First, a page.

Plato's Republic in the Recent Debate
Journal of the History of Philosophy, Volume 48, Number 2, pp. 125-151.
By Francesco Fronterotta
Republic continues to arouse
intense controversy among commentators, both for its ethical and
political project and for its psychological, epistemological, and
ontological implications for the knowledge of philosophers, who, says
Plato, should be set as guides for such a project. Considering just a
few examples from recent years, we might recall that a new critical
edition of the dialogue has been published
1 that contains significant innovations both in the text
and in the attribution of lines to speakers. Moreover, this new edition
has been accompanied by a volume of philological commentary edited by
the same author.
2 Numerous translations in the main modern languages have also been published with a more or less detailed apparatus of notes.
3 An equally significant quantity of works of commentary,
individual or miscellaneous, of extremely varied origin and composition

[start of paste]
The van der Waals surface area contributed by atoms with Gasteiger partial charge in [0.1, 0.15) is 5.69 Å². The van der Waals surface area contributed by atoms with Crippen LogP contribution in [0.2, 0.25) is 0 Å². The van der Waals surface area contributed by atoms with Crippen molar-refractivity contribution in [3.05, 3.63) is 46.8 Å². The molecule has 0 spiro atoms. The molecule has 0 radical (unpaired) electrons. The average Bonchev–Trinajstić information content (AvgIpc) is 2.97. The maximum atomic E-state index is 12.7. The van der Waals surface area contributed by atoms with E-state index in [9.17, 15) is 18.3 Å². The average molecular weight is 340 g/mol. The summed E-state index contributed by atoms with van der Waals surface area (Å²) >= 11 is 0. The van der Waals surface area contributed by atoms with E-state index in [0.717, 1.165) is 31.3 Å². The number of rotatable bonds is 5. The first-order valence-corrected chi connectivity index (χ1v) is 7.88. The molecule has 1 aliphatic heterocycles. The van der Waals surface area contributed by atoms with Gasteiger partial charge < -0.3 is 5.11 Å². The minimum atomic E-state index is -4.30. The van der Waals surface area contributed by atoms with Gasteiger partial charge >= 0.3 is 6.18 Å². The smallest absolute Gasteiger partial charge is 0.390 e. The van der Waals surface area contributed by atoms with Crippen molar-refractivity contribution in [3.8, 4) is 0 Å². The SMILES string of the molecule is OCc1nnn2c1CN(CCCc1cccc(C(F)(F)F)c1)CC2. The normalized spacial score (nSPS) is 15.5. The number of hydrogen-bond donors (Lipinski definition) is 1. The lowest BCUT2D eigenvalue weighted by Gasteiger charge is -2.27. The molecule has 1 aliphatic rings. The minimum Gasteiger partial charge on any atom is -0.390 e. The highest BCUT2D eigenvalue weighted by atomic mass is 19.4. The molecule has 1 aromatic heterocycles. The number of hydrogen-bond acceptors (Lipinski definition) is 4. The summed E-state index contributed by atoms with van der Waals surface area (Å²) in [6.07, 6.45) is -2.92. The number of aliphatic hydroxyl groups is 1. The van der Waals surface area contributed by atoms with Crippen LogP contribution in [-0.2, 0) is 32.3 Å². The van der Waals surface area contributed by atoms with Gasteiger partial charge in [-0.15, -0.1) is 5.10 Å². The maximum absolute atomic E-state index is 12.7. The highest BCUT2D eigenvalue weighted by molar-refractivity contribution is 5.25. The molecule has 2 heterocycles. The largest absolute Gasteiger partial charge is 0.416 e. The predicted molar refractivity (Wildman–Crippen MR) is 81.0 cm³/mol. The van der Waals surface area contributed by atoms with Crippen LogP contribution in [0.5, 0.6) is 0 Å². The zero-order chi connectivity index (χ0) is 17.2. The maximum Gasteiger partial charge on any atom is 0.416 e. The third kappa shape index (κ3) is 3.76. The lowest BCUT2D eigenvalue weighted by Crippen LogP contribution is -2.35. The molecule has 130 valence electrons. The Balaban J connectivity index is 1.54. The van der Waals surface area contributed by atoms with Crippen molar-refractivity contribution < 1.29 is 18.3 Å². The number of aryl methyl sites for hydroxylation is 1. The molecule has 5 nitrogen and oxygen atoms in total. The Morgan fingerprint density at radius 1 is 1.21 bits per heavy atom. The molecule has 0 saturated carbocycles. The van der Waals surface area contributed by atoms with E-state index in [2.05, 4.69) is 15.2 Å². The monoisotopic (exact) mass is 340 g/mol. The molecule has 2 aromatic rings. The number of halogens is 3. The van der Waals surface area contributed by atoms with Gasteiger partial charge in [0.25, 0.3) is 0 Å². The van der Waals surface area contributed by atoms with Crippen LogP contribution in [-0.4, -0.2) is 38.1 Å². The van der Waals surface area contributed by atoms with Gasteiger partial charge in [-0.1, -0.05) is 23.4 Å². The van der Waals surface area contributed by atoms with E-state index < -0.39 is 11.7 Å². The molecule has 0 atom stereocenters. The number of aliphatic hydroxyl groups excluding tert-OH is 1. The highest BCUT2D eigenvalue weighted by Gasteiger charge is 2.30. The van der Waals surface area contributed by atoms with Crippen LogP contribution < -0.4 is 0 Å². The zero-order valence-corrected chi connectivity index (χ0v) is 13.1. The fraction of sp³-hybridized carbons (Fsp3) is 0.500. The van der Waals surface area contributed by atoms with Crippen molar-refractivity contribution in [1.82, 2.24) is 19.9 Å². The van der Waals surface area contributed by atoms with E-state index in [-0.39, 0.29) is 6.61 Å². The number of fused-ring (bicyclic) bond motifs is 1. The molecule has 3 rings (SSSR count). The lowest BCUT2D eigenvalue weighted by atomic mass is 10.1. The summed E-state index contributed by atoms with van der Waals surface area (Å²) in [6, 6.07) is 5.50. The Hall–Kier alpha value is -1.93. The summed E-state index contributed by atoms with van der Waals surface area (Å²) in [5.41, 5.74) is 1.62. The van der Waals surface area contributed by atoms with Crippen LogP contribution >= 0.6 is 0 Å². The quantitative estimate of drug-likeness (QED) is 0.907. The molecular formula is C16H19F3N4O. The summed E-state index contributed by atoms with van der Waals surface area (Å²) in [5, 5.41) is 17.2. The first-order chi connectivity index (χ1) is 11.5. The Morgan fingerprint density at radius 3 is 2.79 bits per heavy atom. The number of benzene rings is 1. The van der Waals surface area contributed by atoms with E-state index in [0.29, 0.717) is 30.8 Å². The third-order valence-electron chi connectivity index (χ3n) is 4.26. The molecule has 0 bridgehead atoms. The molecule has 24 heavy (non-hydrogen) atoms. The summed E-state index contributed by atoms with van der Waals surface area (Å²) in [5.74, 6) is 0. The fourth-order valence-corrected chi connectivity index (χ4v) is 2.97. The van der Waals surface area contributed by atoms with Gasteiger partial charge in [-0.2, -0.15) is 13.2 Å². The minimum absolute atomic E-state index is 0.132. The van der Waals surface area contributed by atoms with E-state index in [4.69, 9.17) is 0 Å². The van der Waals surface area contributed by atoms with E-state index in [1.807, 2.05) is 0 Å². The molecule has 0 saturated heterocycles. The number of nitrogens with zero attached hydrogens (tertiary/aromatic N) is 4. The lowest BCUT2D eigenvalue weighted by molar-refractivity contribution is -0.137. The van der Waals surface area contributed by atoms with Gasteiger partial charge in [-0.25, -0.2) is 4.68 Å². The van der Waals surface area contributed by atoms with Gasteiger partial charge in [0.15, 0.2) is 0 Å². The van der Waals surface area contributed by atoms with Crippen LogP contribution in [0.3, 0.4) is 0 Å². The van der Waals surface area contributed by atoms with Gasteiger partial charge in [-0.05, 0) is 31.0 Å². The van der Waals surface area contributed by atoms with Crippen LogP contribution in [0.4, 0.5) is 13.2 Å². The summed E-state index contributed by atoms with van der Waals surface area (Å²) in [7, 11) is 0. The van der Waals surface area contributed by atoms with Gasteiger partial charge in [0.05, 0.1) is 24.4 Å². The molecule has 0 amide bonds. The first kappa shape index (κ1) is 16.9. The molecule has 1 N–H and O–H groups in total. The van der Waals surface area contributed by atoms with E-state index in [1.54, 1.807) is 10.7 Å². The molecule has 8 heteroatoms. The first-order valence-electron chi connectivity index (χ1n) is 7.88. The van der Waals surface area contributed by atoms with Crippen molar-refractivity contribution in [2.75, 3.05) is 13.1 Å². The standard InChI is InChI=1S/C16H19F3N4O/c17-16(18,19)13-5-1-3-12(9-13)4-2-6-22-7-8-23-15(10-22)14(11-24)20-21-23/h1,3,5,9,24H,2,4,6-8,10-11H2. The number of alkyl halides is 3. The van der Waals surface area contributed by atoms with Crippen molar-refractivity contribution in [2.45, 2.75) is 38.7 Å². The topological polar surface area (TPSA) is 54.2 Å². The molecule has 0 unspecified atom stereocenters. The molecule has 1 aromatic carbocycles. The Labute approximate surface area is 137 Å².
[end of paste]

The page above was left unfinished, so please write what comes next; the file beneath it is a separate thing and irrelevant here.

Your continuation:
has appeared, from the monumental work coordinated by M. Vegetti
(1998–2007), to the volumes of O. Höffe (1997), E. N. Ostenfeld (1998),
S. Sayers (1999), R. Gutiérrez (2003), B. Mitchell and J. R. Lucas
(2003), S. Rosen (2005), M. Dixsaut (2005a–b), G. Santas (2006), and G.
R. F. Ferrari (2007). Just this brief indication of the mass of
philological, historical, and philosophical studies suggests the
constant—and constantly renewed—appeal of a dialogue that is rightly
considered as one of the most influential and representative of Plato's
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(My publication)Posted: Wednesday, April 14, 2010